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  1. #21

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    Feb 2012
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    yes if anything I think this episode has confirmed that I will just keep using the 28/3.5 for wideangle (maybe one day I'll get a 24/2.8) and I will go for a 35/2 in case I need something in low light - a 35 shouldn't be too bad at F2 in terms of depth of field. Certainly more useable than my 50 at F1.4.

  2. #22

    Join Date
    Nov 2013
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    Japan
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    That 28/2 doesn't look right. Should be sharper and more contrasty even wide open. The 28/3.5 looks good. I have an Ai version of this lens and it's a great little lens and very affordable.
    If you have time, please check out my photoblog monkeybrainsushi.wordpress.com

  3. #23

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    Apr 2010
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    Europa
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    Hello nwilkins,

    I had tried one 28/2, well on digital FF body (D700), and it was awful in corners till 5.6. In center it was better than 28/2.8 AiS fully open, but overall for landscapes it was unacceptable.

  4. #24

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    Oct 2011
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    I own a 28mm 2.8 AI lens and it's excellent. Also have a 35mm f2 AI and it's also of a high standard even wide open. I wonder at the reason you purchased a 28mm f2 lens?....These kind of fast wide angle lenses were designed primarily for available light hand held photography. If most of your photography is daylight camera on tripod stuff, you'd be better off with the 3.5 version.
    Finally some of us believe those early Nikon lenses made for the "F" etc., were made to a higher standard than the later AIs range. I believe production was shifted outside of Japan by then. Possibly "building down to a price" had entered the equation by then, replacing the previous maxim of excellence at all costs to combat the German Leicas?

  5. #25

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    Feb 2012
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    Hi Rolleiman,

    I was indeed looking for a 28/2 for available light handheld stuff. If I'm using a tripod I'm not going to be shooting 35mm.

  6. #26

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    Sep 2011
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    Adirondacks
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    Quote Originally Posted by Yebisu View Post
    That 28/2 doesn't look right. Should be sharper and more contrasty even wide open. The 28/3.5 looks good. I have an Ai version of this lens and it's a great little lens and very affordable.
    Agree. Haze can be surprisingly hard to spot, especially in some W.A. types; it takes a dim room and a point source of light. Haze on even just one surface can really ruin the contrast of a lens.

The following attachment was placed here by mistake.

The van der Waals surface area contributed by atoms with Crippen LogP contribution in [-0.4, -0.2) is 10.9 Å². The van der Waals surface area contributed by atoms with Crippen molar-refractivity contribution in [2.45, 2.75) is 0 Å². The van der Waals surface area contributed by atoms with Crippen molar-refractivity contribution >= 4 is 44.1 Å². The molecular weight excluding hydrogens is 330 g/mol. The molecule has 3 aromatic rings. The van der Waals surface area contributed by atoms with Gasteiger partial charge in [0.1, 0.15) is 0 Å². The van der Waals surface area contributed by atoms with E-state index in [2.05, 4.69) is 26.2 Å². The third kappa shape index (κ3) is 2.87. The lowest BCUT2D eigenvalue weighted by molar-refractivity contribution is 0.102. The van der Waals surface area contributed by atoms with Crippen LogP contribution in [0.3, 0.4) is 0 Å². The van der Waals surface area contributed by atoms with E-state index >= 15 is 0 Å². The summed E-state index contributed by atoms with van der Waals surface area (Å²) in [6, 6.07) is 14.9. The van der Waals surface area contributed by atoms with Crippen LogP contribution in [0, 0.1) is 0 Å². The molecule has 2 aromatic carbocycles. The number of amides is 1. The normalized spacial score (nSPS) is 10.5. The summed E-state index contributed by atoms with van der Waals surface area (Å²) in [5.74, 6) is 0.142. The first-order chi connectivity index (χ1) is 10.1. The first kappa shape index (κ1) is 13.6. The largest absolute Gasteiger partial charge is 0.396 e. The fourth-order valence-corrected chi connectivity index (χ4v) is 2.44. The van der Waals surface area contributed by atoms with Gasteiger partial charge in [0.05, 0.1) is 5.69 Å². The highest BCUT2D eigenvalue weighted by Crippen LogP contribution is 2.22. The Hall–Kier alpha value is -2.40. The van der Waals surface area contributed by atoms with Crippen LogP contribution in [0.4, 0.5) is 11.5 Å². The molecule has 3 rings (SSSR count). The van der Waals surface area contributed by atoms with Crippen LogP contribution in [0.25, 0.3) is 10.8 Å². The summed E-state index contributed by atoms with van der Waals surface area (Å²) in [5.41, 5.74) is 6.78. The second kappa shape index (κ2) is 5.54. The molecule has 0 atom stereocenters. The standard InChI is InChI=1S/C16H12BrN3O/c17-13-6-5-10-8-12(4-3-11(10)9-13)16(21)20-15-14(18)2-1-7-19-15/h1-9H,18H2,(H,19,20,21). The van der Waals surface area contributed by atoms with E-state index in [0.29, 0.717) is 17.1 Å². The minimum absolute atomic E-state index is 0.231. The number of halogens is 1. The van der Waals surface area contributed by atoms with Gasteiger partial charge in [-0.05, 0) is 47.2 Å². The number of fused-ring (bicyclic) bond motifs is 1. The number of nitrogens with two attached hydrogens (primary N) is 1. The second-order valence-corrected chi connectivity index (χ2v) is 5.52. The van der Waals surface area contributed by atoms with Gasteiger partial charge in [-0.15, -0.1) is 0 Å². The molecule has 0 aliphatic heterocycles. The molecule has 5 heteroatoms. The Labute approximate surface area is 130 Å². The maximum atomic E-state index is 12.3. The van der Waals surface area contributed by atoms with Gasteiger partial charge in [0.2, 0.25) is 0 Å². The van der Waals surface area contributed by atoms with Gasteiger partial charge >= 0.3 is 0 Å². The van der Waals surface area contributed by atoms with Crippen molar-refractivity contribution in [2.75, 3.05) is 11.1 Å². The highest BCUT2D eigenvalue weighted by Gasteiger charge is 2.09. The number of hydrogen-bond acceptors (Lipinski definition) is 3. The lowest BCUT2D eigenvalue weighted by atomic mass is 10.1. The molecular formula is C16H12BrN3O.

7. #27

    Join Date
    Feb 2006
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    Hawaii
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    35mm RF
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    716
    to me it seems like it is the CRC or one group needs to be tightened. Inside these older Nikkor W.A there are scribe marks showing the alignment of the element or group retaining rings, which is basically how much to tighten or torque the retaining ring down. I can assure you it is possible to improve or degrade the performance of the lens by missing or hitting that original scribe mark.

  8. #28

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    Sep 2011
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    Quote Originally Posted by RidingWaves View Post
    to me it seems like it is the CRC or one group needs to be tightened. Inside these older Nikkor W.A there are scribe marks showing the alignment of the element or group retaining rings, which is basically how much to tighten or torque the retaining ring down. I can assure you it is possible to improve or degrade the performance of the lens by missing or hitting that original scribe mark.
    It could be the CRC mechanism, but I'd check for haze first before taking it apart. You'd be surprised how many lenses of "a certain age" have it, and how a seemingly tiny bit can degrade performance.

  9. #29

    Join Date
    Feb 2006
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    Hawaii
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    yes I agree; some of those 28/2 elements are much smaller than you would think and even a tiny bit of haze can wreck.

  10. #30

    Join Date
    Sep 2006
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    After looking at the photosynthesis website it does not seem that the 28/3.5 Nikkor was recomputed with the AIS. It has the same number of elements and about the same dimensions. The only real changes were the focus throw and possibly the spacing between the aperture click stops. The 28/2.8 was recomputed when it went to AIS and had 8 elements and CRC.

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